Lest We Forget: The Voice of Art

  • Apr 12, 2009 – Jul 19, 2009
Lewis W. Hine, "Adolescent Spinner in Carolina Cotton Mill", 1909,
gelatin silver, 5 x 7 in. Museum purchase, 1977.

In Spring 2005, the Weatherspoon mounted a small but compelling exhibition entitled Artists and Civil Rights. The exhibition, then organized by Curator of Exhibitions Ron Platt, helped to illustrate the breadth of the Weatherspoon's collection in an area that touches deeply upon our collective past.

Freedom, equality, and opportunity for all are core notions that artists today continue to value as important material for public discourse. New ideas about social, economic and environmental equity, along with sustainable practices, are changing the way that education, science, and even design address what we consider to be the rights of all.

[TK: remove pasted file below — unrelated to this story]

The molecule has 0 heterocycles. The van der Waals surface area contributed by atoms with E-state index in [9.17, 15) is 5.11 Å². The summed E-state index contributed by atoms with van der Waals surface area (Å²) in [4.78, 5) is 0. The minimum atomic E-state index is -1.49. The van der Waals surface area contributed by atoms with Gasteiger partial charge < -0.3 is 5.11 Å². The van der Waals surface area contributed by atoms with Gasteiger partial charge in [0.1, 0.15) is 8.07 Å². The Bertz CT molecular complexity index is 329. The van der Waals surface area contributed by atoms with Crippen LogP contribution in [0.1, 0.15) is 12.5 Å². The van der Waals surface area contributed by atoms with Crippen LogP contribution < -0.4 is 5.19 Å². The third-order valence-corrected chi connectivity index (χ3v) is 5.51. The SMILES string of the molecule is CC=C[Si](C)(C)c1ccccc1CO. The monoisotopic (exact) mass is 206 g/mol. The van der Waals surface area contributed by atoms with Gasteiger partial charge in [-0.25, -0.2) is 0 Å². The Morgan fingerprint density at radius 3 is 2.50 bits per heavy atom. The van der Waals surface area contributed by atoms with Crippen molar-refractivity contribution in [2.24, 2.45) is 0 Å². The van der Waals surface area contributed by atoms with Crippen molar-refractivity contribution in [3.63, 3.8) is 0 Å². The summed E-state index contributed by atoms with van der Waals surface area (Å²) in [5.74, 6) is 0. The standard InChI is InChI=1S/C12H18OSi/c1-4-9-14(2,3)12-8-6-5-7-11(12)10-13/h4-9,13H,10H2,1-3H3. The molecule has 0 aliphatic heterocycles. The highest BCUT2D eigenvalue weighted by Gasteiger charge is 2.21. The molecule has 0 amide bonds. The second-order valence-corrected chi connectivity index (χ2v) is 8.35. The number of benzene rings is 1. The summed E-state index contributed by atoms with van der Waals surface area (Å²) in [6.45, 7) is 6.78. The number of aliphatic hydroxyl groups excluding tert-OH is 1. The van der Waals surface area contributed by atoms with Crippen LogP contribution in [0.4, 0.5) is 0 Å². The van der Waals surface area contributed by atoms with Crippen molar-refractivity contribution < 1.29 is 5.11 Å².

Within this context, Lest We Forget: The Voice of Art expands upon the original exhibition, both conceptually and through the inclusion of some more recent acquisitions.

Alfred Stieglitz's 1911 photogravure The Steerage depicts upper and lower classes of travelers to the United States. Other works, such as Joyce Scott's Boy with Gun, David Spear's photograph of vagabonds, and Waiting in Line, #21 by Anthony Hernandez all speak to the consequences of poverty, and Ana Mendieta's photograph from her Silueta series speak to gendered concerns.


We have six galleries located on the first and second levels of the museum, view our gallery map.